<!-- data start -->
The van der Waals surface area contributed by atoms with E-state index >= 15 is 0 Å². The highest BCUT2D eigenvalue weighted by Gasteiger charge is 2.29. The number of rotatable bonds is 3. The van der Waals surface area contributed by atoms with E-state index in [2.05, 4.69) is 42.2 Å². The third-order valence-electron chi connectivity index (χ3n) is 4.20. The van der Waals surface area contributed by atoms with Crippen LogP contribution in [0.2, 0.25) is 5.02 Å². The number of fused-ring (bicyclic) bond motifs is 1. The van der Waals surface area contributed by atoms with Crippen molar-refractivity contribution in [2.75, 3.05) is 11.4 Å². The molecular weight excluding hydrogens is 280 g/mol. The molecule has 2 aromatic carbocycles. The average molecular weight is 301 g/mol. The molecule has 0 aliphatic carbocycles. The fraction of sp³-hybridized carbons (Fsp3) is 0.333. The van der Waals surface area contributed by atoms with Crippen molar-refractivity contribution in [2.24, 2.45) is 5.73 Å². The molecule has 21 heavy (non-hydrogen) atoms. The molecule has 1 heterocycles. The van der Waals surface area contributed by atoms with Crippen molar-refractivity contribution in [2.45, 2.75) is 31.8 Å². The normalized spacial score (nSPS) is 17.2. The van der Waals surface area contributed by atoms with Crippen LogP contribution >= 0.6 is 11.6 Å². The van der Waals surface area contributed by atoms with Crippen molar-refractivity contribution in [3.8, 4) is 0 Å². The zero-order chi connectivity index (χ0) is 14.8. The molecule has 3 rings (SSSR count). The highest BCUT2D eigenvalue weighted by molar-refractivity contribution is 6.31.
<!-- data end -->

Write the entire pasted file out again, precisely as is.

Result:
The van der Waals surface area contributed by atoms with E-state index >= 15 is 0 Å². The highest BCUT2D eigenvalue weighted by Gasteiger charge is 2.29. The number of rotatable bonds is 3. The van der Waals surface area contributed by atoms with E-state index in [2.05, 4.69) is 42.2 Å². The third-order valence-electron chi connectivity index (χ3n) is 4.20. The van der Waals surface area contributed by atoms with Crippen LogP contribution in [0.2, 0.25) is 5.02 Å². The number of fused-ring (bicyclic) bond motifs is 1. The van der Waals surface area contributed by atoms with Crippen molar-refractivity contribution in [2.75, 3.05) is 11.4 Å². The molecular weight excluding hydrogens is 280 g/mol. The molecule has 2 aromatic carbocycles. The average molecular weight is 301 g/mol. The molecule has 0 aliphatic carbocycles. The fraction of sp³-hybridized carbons (Fsp3) is 0.333. The van der Waals surface area contributed by atoms with Crippen molar-refractivity contribution in [2.24, 2.45) is 5.73 Å². The molecule has 21 heavy (non-hydrogen) atoms. The molecule has 1 heterocycles. The van der Waals surface area contributed by atoms with Crippen molar-refractivity contribution in [2.45, 2.75) is 31.8 Å². The normalized spacial score (nSPS) is 17.2. The van der Waals surface area contributed by atoms with Crippen LogP contribution >= 0.6 is 11.6 Å². The van der Waals surface area contributed by atoms with Crippen molar-refractivity contribution in [3.8, 4) is 0 Å². The zero-order chi connectivity index (χ0) is 14.8. The molecule has 3 rings (SSSR count). The highest BCUT2D eigenvalue weighted by molar-refractivity contribution is 6.31.